You know, I think no matter when you buy a house, every, say, decade or a couple of decades, those homes have their own characteristics of what can possibly go wrong. In fact, we’ve got a story on our website that’s called “Home Repairs by Age of House.” And basically, it sort of lays out everything that would usually go wrong with a house, based on its age, starting with the early 1900s and some of the plumbing that we used to see, up to, really, until today.
But for the 1980s, I feel like that was an era where the economy was pretty good and homes are going together pretty quickly and pretty sloppily at the same time. So, I’m concerned about the workmanship of that era. But also, think about the core systems, like heating and cooling. If the house was built – let’s say it was built in 1980, right, and now it’s almost 40 years old. It really needs to be on its second heating system. And that should be – only be halfway through the second system. If you’ve got an original system, in that case, that’s really old. Obviously, you’re probably going to be on your second or maybe even your third roof by then.
So the best way to understand the condition of that home before you buy it is to get a home inspection. I would recommend that you contact the American Society of Home Inspectors at ASHI.org – A-S-H-I.org. They have a website where you can do a zip-code lookup to find certified inspectors in your area. They’re really the best in the country. Schedule that inspection. I think you’ll be amazed at how much detail those inspectors can discover about that home in a two- or three-hour inspection period. And then you’ll know exactly what you’re getting yourself involved with there, Bill.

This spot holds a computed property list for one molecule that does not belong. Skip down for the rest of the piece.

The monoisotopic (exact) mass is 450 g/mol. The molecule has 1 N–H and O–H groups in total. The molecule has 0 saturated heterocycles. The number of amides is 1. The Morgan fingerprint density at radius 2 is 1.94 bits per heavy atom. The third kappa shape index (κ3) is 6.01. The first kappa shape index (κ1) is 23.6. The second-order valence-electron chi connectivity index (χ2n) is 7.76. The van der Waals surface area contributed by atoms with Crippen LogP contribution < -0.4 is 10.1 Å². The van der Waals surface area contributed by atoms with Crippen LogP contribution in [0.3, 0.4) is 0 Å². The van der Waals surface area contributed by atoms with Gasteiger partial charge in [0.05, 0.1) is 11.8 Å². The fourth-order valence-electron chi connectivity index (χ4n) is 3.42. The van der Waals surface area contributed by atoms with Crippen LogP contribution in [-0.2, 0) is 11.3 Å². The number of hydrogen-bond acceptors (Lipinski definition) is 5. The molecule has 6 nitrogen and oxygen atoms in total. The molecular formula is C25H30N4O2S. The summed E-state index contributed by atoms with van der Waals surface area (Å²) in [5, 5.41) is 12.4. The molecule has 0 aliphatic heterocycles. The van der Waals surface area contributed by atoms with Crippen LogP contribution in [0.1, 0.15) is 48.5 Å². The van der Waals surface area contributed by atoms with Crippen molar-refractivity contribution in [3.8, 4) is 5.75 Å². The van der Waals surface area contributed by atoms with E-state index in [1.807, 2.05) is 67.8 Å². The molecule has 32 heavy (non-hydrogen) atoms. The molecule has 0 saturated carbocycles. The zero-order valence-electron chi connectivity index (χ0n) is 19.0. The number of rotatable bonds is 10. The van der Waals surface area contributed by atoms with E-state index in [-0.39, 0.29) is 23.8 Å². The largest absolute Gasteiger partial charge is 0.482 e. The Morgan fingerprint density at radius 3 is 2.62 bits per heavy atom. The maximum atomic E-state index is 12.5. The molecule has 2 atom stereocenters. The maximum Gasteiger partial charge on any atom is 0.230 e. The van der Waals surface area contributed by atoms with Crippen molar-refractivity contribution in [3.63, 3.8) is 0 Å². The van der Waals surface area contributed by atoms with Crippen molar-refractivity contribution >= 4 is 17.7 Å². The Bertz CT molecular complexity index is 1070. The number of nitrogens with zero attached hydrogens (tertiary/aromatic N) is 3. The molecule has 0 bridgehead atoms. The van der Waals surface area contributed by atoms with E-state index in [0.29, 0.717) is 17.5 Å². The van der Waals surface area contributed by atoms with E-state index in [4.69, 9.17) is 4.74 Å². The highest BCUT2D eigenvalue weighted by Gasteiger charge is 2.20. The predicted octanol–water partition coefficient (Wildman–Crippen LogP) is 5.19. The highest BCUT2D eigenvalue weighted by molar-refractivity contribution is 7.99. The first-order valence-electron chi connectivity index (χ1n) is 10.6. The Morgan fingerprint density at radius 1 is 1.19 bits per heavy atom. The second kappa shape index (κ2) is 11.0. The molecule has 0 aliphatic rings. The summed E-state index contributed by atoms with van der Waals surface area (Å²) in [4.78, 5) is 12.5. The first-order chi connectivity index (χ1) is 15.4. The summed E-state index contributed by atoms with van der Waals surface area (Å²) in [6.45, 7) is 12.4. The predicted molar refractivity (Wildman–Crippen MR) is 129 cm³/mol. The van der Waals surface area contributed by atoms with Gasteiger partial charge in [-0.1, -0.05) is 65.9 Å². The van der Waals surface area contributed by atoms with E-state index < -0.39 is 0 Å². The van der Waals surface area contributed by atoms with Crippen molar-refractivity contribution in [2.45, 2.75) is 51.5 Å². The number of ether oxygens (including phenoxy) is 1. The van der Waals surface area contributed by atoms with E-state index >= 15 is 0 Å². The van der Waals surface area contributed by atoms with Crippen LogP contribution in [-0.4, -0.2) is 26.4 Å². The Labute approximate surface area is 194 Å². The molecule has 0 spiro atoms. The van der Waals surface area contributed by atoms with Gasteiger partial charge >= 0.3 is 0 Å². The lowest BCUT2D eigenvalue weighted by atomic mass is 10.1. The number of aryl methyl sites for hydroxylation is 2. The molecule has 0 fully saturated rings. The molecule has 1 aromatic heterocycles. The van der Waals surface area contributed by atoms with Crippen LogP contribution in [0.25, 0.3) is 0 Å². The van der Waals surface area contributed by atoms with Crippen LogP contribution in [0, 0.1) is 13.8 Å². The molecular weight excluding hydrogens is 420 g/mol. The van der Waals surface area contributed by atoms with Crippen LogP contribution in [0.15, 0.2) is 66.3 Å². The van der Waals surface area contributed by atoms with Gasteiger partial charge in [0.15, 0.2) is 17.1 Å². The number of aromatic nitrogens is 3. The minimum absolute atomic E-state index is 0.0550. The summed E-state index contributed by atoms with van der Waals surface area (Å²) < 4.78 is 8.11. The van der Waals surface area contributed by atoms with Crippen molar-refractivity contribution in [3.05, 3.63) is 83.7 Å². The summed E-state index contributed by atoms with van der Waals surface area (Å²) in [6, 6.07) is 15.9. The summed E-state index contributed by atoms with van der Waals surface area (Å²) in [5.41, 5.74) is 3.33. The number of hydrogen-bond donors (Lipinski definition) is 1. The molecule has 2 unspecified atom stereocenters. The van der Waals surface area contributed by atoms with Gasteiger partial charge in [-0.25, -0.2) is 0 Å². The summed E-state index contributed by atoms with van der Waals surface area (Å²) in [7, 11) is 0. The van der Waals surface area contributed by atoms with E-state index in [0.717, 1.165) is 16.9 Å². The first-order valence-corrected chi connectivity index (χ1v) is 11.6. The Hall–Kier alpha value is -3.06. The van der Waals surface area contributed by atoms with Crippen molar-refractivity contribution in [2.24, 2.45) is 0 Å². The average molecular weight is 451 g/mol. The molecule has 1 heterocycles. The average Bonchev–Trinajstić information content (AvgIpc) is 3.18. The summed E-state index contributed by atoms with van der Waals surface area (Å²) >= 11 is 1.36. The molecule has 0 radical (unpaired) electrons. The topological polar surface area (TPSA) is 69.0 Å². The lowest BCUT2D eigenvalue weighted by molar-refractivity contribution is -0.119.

LESLIE: Alright. Next up, we’ve got one here from David in North Carolina. Now, David writes: “I had a leak in my kitchen skylight that’s since been fixed. However, the track lighting under the skylight stopped working a few days after the leak. I bought a new power-source supply and installed it but the lighting still isn’t working. What should I do and can I do it myself with basic DIY skills?”